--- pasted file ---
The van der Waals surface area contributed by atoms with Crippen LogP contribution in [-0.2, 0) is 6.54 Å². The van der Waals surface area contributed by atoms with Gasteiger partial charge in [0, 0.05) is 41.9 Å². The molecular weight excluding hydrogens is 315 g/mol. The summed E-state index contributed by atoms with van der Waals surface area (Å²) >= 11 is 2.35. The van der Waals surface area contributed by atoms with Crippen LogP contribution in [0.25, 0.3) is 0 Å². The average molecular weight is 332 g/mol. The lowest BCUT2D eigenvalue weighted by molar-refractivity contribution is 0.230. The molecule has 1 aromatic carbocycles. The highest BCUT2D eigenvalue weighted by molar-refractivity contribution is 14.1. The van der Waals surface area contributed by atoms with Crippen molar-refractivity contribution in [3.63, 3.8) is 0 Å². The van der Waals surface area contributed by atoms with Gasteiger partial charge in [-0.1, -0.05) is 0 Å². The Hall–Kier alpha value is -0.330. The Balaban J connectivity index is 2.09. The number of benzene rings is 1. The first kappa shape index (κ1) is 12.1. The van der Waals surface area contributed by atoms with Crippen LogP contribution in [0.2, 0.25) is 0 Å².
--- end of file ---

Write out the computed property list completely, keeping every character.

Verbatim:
The van der Waals surface area contributed by atoms with Crippen LogP contribution in [-0.2, 0) is 6.54 Å². The van der Waals surface area contributed by atoms with Gasteiger partial charge in [0, 0.05) is 41.9 Å². The molecular weight excluding hydrogens is 315 g/mol. The summed E-state index contributed by atoms with van der Waals surface area (Å²) >= 11 is 2.35. The van der Waals surface area contributed by atoms with Crippen LogP contribution in [0.25, 0.3) is 0 Å². The average molecular weight is 332 g/mol. The lowest BCUT2D eigenvalue weighted by molar-refractivity contribution is 0.230. The molecule has 1 aromatic carbocycles. The highest BCUT2D eigenvalue weighted by molar-refractivity contribution is 14.1. The van der Waals surface area contributed by atoms with Crippen molar-refractivity contribution in [3.63, 3.8) is 0 Å². The van der Waals surface area contributed by atoms with Gasteiger partial charge in [-0.1, -0.05) is 0 Å². The Hall–Kier alpha value is -0.330. The Balaban J connectivity index is 2.09. The number of benzene rings is 1. The first kappa shape index (κ1) is 12.1. The van der Waals surface area contributed by atoms with Crippen LogP contribution in [0.2, 0.25) is 0 Å².